SF: Right now I’m directing a kids show that I’ve created titled ‘Smarty Pantz’. So far I’m not in it, currently its just a cast of wild kids from age 8-13. Again, the t.v. show will be done entirely in ‘rap’ as well.
J: What made you decide to get involved with kids’ TV?
SF: I’m trying to expand into the children’s market. We can’t leave them out of the loop. I made the first of it’s kind ‘rap movie’. It’s a R-rated film for adults, so I figured the kids need something too.
J: Throughout your 20 year acting career, you’ve played dramatic characters, action superheroes and highly comedic roles. Is one genre easier than the other, as an actor?
SF: No it’s the same difference. For instance, Robert De Niro basically plays the same person in every movie, so does Denzel. They are portraying an exaggerated version of themselves in a particular situation. So, I got a lot of drama in my life to draw on for inspiration and I’m also a very comical person.I love practical jokes and pranks. Both drama and comedy come easy for me. I just haven’t tapped into that ‘romance’ genre yet.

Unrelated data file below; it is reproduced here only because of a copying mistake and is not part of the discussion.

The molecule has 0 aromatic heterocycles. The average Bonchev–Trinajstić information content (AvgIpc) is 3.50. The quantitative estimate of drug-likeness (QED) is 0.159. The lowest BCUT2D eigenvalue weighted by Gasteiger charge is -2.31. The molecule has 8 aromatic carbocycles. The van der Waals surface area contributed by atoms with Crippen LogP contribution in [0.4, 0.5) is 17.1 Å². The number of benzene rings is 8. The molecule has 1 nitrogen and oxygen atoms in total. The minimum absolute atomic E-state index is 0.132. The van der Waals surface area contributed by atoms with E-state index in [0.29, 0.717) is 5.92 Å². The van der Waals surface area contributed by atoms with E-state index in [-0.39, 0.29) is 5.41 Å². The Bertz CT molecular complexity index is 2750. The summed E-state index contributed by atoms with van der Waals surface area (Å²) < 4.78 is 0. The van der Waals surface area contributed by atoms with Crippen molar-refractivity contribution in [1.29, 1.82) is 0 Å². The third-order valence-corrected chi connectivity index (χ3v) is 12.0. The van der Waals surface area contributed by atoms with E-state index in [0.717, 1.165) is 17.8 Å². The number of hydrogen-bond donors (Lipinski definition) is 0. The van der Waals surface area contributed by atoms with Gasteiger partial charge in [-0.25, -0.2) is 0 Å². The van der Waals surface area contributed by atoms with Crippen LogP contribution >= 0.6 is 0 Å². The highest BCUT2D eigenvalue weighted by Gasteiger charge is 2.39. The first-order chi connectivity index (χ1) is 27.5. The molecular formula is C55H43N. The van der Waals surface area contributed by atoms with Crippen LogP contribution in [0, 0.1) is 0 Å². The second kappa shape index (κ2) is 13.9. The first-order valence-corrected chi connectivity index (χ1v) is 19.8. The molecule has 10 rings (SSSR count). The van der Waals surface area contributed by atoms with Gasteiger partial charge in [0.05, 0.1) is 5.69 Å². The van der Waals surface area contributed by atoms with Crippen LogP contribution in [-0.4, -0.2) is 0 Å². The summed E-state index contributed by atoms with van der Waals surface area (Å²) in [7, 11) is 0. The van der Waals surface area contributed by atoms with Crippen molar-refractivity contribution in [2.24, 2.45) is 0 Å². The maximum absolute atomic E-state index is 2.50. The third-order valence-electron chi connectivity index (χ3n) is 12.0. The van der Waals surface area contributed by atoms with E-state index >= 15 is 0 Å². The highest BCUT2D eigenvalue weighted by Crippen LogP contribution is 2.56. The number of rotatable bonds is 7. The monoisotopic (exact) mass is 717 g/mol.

J: You landed the title role in the short-lived SPIKE television show, ‘BLADE: The Series’. Were you excited to be able to play that MARVEL character?
SF: It was a dream come true. I’m a big comic-book fan. I’ve been reading comics for the majority of my life. and I always felt I was a little bit different, superhero-ish or alien-ish. So playing ‘BLADE’ was an incredible experience.
J: Do you think that if SPIKE TV wasn’t in its infancy at the time, the show would have gone on for longer?
SF: Even though it was a young network at the time, I think they should have thrown their balls against the wall and kept the show going. If you look at a ‘Buffy: The Vampire Slayer’, that show didn’t get hot until after its second season. The first season had small ratings . At the time of its premiere ‘Blade:The Series‘ broke SPIKE’s ratings record. It was doing well. They should have stuck with it and bye the third season, they would have had a smash hit on their hands. It is what it is. I give them credit for at least trying it for one season. I’ll never take anything away from SPIKE, it’s an incredible network.
J: Over the summer Onyx played in Europe. Do you have plans to continue touring?